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Does the Self-employment Policy Reduce Unemployment and Increase Employment? Empirical Evidence from the Czech Regions

Ondřej Dvouletý ()

Central European Journal of Public Policy, 2017, vol. 11, issue 2, 11-22

Abstract: Empirical evidence related to the effectivity and outcomes of the self-employment programmes in the Central and Eastern Europe is still very rare, despite the important role of entrepreneurship in the economic development of post-communist economies. The main purpose of this study was to empirically investigate the impact of self-employment subsidy for unemployed in the Czech NUTS 3 regions for the period of years 2012–2015 to provide policy makers supportive material useful for policy adjustments. The study applies quantitative research framework, which is based on the construction of econometric models. Estimated regression models with region fixed effects supported the negative association between the amount of supported self-employed and unemployment rates in the Czech regions. This finding is theoretically framed by the theory of necessity entrepreneurship. Positive spillover of the programme (‘a double dividend’), was econometrically tested on the regional employment rates. Obtained estimates found that there is a positive contemporaneous relationship (weakly significant) between the number of supported self-employed and the employment rates but not in the lag. Analysis of the costs revealed that the costs of self-employment programme are not that high, if one takes into account the alternative costs of unemployment benefits paid to the unemployed and social insurance paid back to the state by the newly established self-employed. Therefore, this tool of active labour market policy has a potential of wider usage. Nevertheless, the applied empirical strategy was based on the regional level and has its limitations. Provided results need to be interpreted cautiously, without any causal inference, because the true outcomes of the programme could be analysed only on the level of supported individuals. Future research should therefore challenge the effectiveness of the start-up subsidy programmes in the Czech Republic on the level of individuals, with focus on the survival rates of subsidized businesses and incomes of their formerly unemployed owners.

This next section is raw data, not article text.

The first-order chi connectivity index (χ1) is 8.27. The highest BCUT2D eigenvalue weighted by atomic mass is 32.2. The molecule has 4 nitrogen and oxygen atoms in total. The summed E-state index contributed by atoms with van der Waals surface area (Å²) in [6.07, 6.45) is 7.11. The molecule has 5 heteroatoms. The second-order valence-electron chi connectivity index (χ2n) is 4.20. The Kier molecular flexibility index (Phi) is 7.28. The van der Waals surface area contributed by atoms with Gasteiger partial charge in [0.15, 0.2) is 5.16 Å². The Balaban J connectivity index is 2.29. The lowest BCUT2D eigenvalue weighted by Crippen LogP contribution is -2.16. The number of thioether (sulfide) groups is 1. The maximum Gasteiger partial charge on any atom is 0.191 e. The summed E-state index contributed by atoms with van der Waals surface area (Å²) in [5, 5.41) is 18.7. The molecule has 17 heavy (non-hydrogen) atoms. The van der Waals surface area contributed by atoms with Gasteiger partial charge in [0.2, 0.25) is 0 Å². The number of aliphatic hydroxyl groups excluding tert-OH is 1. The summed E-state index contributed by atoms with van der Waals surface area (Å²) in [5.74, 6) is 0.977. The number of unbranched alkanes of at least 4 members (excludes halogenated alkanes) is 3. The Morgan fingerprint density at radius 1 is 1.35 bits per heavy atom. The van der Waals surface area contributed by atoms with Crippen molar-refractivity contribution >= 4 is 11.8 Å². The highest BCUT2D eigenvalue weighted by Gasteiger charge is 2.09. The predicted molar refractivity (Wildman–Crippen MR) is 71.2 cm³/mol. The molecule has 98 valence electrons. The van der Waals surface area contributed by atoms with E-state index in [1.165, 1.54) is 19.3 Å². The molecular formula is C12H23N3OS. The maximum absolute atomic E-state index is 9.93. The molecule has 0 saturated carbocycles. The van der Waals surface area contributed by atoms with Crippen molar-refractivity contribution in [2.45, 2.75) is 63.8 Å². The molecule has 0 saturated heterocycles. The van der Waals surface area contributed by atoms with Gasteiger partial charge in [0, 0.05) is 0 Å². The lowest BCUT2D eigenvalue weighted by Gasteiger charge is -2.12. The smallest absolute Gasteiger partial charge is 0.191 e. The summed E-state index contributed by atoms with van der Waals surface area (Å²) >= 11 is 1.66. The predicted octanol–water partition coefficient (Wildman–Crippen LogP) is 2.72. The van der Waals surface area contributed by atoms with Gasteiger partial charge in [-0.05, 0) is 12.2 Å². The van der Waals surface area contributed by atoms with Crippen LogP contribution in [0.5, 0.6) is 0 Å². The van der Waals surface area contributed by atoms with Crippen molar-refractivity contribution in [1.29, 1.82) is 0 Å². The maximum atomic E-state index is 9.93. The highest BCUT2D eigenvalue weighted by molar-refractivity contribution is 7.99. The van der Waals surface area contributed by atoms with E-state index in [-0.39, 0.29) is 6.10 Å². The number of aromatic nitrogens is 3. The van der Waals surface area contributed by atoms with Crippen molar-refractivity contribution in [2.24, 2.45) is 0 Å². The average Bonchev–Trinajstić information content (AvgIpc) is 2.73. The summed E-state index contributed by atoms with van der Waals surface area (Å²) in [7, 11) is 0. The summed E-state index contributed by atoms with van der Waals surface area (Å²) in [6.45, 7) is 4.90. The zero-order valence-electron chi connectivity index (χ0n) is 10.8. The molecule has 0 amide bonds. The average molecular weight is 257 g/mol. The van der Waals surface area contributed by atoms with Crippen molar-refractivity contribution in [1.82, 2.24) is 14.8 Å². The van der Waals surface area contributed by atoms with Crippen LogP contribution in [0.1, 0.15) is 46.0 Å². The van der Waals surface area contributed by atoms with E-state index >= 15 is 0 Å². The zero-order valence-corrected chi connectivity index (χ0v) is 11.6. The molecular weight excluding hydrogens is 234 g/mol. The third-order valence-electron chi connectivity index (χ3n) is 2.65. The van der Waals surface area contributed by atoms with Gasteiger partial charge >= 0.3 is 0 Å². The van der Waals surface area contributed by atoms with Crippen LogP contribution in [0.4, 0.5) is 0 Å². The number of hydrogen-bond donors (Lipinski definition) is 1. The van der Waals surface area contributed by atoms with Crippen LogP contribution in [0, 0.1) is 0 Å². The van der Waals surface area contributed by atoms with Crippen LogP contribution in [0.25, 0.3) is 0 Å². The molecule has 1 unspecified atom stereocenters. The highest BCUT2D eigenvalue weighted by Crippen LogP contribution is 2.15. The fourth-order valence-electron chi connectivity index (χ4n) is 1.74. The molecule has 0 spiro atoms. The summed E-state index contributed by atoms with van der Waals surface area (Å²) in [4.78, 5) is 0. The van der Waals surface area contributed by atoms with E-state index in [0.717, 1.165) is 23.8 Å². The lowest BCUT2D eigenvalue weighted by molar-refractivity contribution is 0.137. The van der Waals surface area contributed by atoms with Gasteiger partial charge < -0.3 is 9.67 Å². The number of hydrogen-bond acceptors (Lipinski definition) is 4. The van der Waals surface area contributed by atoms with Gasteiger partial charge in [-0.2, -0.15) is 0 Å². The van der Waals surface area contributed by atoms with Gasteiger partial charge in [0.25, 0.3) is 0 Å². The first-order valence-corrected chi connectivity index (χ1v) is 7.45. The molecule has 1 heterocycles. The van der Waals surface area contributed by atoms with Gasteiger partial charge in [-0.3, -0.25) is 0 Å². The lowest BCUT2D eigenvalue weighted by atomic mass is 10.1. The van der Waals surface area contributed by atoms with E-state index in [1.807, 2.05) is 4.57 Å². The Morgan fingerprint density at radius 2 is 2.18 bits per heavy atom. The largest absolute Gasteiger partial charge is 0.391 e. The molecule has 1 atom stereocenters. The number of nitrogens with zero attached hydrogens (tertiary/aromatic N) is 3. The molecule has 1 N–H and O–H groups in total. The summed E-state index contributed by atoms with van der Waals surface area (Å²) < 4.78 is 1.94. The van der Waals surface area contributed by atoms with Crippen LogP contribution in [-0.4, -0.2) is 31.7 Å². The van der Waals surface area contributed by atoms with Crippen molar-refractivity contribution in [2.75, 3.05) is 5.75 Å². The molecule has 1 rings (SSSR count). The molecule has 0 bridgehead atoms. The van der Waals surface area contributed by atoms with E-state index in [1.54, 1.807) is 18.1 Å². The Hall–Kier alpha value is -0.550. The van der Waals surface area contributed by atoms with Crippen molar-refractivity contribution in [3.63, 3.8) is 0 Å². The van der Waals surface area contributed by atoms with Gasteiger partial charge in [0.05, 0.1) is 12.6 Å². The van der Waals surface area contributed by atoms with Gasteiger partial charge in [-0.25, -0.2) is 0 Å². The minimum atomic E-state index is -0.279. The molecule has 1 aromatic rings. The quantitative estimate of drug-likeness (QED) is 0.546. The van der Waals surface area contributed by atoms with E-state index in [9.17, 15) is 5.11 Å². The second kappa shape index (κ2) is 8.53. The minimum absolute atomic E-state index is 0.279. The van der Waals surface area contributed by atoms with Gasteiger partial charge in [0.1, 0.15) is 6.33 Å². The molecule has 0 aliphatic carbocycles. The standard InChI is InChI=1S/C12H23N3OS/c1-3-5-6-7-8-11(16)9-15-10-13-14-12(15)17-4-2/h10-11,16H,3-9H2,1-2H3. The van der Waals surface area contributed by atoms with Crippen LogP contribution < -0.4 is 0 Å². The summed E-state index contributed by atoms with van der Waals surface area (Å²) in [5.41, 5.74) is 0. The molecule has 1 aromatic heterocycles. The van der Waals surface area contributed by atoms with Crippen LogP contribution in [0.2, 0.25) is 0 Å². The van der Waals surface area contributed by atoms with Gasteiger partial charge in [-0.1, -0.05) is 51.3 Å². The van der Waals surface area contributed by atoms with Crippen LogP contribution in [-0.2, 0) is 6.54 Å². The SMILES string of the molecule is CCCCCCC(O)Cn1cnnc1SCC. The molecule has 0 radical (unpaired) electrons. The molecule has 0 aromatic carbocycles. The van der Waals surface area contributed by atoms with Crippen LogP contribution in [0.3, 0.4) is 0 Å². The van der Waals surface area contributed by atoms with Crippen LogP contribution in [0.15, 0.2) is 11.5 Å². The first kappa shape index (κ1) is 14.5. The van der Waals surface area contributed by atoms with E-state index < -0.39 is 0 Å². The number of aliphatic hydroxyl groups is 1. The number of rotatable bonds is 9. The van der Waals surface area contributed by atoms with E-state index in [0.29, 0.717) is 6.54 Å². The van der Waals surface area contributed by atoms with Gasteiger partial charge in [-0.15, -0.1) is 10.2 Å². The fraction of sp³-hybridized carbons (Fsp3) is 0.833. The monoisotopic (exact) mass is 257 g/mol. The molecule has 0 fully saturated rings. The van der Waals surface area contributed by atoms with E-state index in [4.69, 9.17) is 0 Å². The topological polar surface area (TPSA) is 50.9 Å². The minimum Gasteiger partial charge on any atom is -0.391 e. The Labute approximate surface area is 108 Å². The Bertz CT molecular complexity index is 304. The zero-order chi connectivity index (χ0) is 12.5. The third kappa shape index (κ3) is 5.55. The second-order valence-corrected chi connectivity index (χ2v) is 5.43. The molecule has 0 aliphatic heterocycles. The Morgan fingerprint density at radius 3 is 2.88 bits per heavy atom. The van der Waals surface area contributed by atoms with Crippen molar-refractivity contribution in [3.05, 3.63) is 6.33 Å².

Keywords: Self-employment policy evaluation; self-employment programme; start-up subsidy; entrepreneurship policy; unemployment rate; the Czech NUTS 3 regions; regression analysis (search for similar items in EconPapers)
Date: 2017
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DOI: 10.1515/cejpp-2016-0032

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